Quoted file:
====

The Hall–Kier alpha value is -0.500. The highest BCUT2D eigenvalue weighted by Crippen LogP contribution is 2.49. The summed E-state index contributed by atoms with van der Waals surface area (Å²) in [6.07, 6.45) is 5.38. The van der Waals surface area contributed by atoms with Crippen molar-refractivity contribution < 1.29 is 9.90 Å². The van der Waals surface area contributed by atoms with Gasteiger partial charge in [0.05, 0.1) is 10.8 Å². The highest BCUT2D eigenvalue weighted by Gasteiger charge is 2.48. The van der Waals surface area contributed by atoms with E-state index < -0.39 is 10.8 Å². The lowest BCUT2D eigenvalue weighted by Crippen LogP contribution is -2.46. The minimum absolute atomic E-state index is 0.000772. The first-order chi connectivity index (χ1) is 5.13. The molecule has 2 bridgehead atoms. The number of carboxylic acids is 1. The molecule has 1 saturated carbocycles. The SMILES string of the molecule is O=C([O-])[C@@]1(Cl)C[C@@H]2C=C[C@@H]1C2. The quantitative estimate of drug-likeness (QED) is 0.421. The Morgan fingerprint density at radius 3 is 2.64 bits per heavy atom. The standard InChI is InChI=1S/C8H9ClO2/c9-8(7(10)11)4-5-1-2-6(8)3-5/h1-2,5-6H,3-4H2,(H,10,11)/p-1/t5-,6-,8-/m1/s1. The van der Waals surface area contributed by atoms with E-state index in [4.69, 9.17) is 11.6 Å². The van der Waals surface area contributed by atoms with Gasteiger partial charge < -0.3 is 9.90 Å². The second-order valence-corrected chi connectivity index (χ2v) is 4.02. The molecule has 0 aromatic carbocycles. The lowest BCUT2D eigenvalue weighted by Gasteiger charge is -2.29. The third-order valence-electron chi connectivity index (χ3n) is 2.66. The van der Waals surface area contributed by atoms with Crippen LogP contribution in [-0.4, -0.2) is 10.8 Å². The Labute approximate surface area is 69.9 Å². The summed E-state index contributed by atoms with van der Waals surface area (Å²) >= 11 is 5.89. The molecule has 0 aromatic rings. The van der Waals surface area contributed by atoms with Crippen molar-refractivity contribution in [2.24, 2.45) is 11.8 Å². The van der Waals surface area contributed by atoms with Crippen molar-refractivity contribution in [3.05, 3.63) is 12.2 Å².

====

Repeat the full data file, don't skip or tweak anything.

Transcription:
The Hall–Kier alpha value is -0.500. The highest BCUT2D eigenvalue weighted by Crippen LogP contribution is 2.49. The summed E-state index contributed by atoms with van der Waals surface area (Å²) in [6.07, 6.45) is 5.38. The van der Waals surface area contributed by atoms with Crippen molar-refractivity contribution < 1.29 is 9.90 Å². The van der Waals surface area contributed by atoms with Gasteiger partial charge in [0.05, 0.1) is 10.8 Å². The highest BCUT2D eigenvalue weighted by Gasteiger charge is 2.48. The van der Waals surface area contributed by atoms with E-state index < -0.39 is 10.8 Å². The lowest BCUT2D eigenvalue weighted by Crippen LogP contribution is -2.46. The minimum absolute atomic E-state index is 0.000772. The first-order chi connectivity index (χ1) is 5.13. The molecule has 2 bridgehead atoms. The number of carboxylic acids is 1. The molecule has 1 saturated carbocycles. The SMILES string of the molecule is O=C([O-])[C@@]1(Cl)C[C@@H]2C=C[C@@H]1C2. The quantitative estimate of drug-likeness (QED) is 0.421. The Morgan fingerprint density at radius 3 is 2.64 bits per heavy atom. The standard InChI is InChI=1S/C8H9ClO2/c9-8(7(10)11)4-5-1-2-6(8)3-5/h1-2,5-6H,3-4H2,(H,10,11)/p-1/t5-,6-,8-/m1/s1. The van der Waals surface area contributed by atoms with E-state index in [4.69, 9.17) is 11.6 Å². The van der Waals surface area contributed by atoms with Gasteiger partial charge < -0.3 is 9.90 Å². The second-order valence-corrected chi connectivity index (χ2v) is 4.02. The molecule has 0 aromatic carbocycles. The lowest BCUT2D eigenvalue weighted by Gasteiger charge is -2.29. The third-order valence-electron chi connectivity index (χ3n) is 2.66. The van der Waals surface area contributed by atoms with Crippen LogP contribution in [-0.4, -0.2) is 10.8 Å². The Labute approximate surface area is 69.9 Å². The summed E-state index contributed by atoms with van der Waals surface area (Å²) >= 11 is 5.89. The molecule has 0 aromatic rings. The van der Waals surface area contributed by atoms with Crippen molar-refractivity contribution in [2.24, 2.45) is 11.8 Å². The van der Waals surface area contributed by atoms with Crippen molar-refractivity contribution in [3.05, 3.63) is 12.2 Å².